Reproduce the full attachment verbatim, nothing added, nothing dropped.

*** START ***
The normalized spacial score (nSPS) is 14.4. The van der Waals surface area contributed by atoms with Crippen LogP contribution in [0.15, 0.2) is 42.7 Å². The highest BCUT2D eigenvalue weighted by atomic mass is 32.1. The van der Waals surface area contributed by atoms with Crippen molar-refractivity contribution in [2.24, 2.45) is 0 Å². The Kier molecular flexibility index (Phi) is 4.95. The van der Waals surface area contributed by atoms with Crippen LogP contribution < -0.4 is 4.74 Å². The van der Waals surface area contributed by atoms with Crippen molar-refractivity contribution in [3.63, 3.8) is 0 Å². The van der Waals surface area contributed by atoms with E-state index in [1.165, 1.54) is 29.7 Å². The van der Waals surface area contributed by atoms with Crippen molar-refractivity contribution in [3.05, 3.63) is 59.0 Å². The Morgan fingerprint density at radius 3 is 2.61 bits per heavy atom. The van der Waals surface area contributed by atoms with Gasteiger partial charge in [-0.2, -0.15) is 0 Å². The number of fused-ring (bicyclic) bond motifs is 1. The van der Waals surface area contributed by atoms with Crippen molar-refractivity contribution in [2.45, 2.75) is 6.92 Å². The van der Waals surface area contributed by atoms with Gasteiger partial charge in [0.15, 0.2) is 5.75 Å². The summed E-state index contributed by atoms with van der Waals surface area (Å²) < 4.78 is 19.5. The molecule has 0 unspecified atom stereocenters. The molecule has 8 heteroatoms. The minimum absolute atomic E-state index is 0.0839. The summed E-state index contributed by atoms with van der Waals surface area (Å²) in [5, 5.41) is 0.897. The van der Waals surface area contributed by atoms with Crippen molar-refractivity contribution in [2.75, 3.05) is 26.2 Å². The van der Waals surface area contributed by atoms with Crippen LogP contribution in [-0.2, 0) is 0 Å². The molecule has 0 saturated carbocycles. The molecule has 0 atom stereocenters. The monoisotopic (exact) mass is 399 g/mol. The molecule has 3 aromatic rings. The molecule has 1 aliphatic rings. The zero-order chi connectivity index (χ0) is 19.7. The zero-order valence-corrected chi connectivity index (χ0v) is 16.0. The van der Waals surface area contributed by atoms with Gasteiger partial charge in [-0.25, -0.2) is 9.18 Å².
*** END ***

The normalized spacial score (nSPS) is 14.4. The van der Waals surface area contributed by atoms with Crippen LogP contribution in [0.15, 0.2) is 42.7 Å². The highest BCUT2D eigenvalue weighted by atomic mass is 32.1. The van der Waals surface area contributed by atoms with Crippen molar-refractivity contribution in [2.24, 2.45) is 0 Å². The Kier molecular flexibility index (Phi) is 4.95. The van der Waals surface area contributed by atoms with Crippen LogP contribution < -0.4 is 4.74 Å². The van der Waals surface area contributed by atoms with Crippen molar-refractivity contribution in [3.63, 3.8) is 0 Å². The van der Waals surface area contributed by atoms with E-state index in [1.165, 1.54) is 29.7 Å². The van der Waals surface area contributed by atoms with Crippen molar-refractivity contribution in [3.05, 3.63) is 59.0 Å². The Morgan fingerprint density at radius 3 is 2.61 bits per heavy atom. The van der Waals surface area contributed by atoms with Gasteiger partial charge in [-0.2, -0.15) is 0 Å². The number of fused-ring (bicyclic) bond motifs is 1. The van der Waals surface area contributed by atoms with Crippen molar-refractivity contribution in [2.45, 2.75) is 6.92 Å². The van der Waals surface area contributed by atoms with Gasteiger partial charge in [0.15, 0.2) is 5.75 Å². The summed E-state index contributed by atoms with van der Waals surface area (Å²) < 4.78 is 19.5. The molecule has 0 unspecified atom stereocenters. The molecule has 8 heteroatoms. The minimum absolute atomic E-state index is 0.0839. The summed E-state index contributed by atoms with van der Waals surface area (Å²) in [5, 5.41) is 0.897. The van der Waals surface area contributed by atoms with Crippen molar-refractivity contribution in [2.75, 3.05) is 26.2 Å². The van der Waals surface area contributed by atoms with Crippen LogP contribution in [-0.2, 0) is 0 Å². The molecule has 0 saturated carbocycles. The molecule has 0 atom stereocenters. The monoisotopic (exact) mass is 399 g/mol. The molecule has 3 aromatic rings. The molecule has 1 aliphatic rings. The zero-order chi connectivity index (χ0) is 19.7. The zero-order valence-corrected chi connectivity index (χ0v) is 16.0. The van der Waals surface area contributed by atoms with Gasteiger partial charge in [-0.25, -0.2) is 9.18 Å².